As the golden days of autumn fade to winter, the last of our long-distance migrants are arriving from their breeding grounds in the high arctic, escaping the cold.
Other birds such as raptors, water rail and bittern are also now more likely to be seen, whereas amphibians stow themselves away.
Whilst some late whooper swans will continue to come in from Iceland, early November heralds the arrival of the Bewick’s swans from arctic Russia. With a dainty black and yellow bill and soft bugling call, they’re the smallest swan species that we see in the UK. But they fly the furthest to get here, travelling thousands of miles across Europe. Many will make landfall at WWT Welney, but others will continue on to WWT Slimbridge. Researchers here continue to observe individual birds coming back year after year, identified by their unique bill pattern.
November brings some larger goose species to our shores, compared to those we started to see arriving back in October. They’re all large, grey geese of the Anser genus; Russian and Greenland white-fronted geese that will arrive from their respective breeding grounds, noticeable amongst the other grey geese for their white foreheads. Tundra and Taiga bean geese will also be arriving from Russia, darker in colour than other geese in this family and with just a partly orange bill.
Raptors also gather at wetlands in the winter to take advantage of the plentiful food source that the habitat provides. Some might be UK breeding birds that have travelled just a short distance. But others could be Scandinavian breeders who have made the sea crossing. Species to look out for include; marsh and hen harriers, peregrine, merlin and short-eared owl. They’ll all utilise a range of habitats, such as reedbeds, saltmarshes, open estuaries and wet grassland to find a variety of prey.
With shorter days and lower temperatures, our toads, frogs and newts will be hibernating in soil, and under rocks, woodpiles and leaves. Many will remain here until February. However, some, especially during milder winter weather, will emerge for periods to feed. You might even notice newts and frogs hibernating at the bottom of ponds, where they can remain for months at a time if oxygen levels are high enough.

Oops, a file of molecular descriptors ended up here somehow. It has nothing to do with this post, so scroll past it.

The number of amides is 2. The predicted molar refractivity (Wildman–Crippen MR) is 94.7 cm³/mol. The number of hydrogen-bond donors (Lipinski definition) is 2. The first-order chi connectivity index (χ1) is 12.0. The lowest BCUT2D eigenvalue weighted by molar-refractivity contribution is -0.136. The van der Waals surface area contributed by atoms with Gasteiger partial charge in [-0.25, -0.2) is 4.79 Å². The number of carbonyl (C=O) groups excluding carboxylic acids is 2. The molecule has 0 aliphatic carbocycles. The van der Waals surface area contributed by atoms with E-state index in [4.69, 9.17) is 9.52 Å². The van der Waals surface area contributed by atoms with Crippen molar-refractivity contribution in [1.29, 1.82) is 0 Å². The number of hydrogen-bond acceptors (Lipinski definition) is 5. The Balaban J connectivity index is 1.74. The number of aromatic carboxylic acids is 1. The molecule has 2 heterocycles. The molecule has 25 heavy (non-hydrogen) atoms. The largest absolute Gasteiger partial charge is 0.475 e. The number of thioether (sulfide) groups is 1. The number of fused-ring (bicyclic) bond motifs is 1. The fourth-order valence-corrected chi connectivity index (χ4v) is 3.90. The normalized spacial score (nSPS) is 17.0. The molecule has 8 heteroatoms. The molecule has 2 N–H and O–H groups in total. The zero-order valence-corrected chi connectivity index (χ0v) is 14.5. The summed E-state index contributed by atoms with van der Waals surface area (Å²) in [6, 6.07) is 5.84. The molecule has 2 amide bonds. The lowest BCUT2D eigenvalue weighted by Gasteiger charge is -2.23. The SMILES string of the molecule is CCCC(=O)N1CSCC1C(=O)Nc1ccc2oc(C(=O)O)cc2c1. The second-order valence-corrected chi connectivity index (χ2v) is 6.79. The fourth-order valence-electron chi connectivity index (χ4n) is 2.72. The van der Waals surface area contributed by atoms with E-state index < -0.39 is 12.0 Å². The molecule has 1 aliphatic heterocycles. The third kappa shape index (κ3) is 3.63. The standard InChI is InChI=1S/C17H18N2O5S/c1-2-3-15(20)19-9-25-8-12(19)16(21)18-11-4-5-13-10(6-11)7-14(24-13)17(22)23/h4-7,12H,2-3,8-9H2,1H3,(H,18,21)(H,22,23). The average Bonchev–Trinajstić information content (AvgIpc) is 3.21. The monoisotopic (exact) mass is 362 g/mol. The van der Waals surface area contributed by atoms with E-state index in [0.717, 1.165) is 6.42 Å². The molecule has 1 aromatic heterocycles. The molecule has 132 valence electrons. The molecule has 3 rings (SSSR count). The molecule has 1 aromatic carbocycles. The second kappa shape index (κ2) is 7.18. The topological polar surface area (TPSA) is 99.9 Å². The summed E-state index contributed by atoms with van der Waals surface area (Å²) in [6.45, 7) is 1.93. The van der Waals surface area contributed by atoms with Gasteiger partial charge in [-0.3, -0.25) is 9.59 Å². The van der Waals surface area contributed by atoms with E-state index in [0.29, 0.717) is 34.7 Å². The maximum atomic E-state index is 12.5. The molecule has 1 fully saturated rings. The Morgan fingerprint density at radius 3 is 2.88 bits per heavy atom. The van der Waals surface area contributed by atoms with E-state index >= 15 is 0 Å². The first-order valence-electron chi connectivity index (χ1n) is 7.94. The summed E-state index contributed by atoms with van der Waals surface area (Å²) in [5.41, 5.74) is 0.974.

We’re also now into the last period that dragonflies can be seen. As in October, it’s still the late species such as common darter that will be on the wing. It’s thought lack of small insect prey is the main cause for their eventual demise, rather than colder temperatures.
It’s a good time of year to try your luck spotting our reedbed residents. The first, you’ll notice from their explosive song is the Cetti’s warbler. It usually remains hidden in thick cover, but be patient and you might get a brief view. Another bird that is heard during winter but rarely seen is the water rail. A relative of moorhens and coots, you might hear their pig-like squeal as it picks its way around the bottom of reedbeds searching for food. You’ll only see them when they pop out into the open and glimpses are often fleeting. Trickier still is the bittern; they won’t be booming at this time of year, so you’ve really just got to hope they choose to spend a little time where you can spot them.
Whooper swans can be seen at WWT Caerlaverock, Martin Mere and Welney, whilst Bewick’s swans can be seen at Slimbridge and Welney.
Russian white-fronted geese are mostly seen in southern and eastern England, whereas Greenland white-fronted geese are mostly seen in Ireland and western Scotland. Bean geese are a scarce visitor to the UK, but will most likely turn up in eastern areas.
All of the above raptor species could turn up across the UK in winter, as can the water rail. Bittern can also be seen anywhere there are extensive reedbeds, with the Cetti’s warbler being commoner in more southerly areas.
Common darter dragonfly is common across the UK until early winter.Find your nearest WWT wetland site
Next time, we’ll be into December, with large flocks of wintering bird species on display and short, crisp days in which to enjoy them.Wetland wildlife in December
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The UK hosts seven species of geese that breed in far northern countries and arrive here in the autumn to spend the winter in relative warmth.Find out more
Soak up the sights and sounds of our reedbeds and their most secretive wildlife.Find out more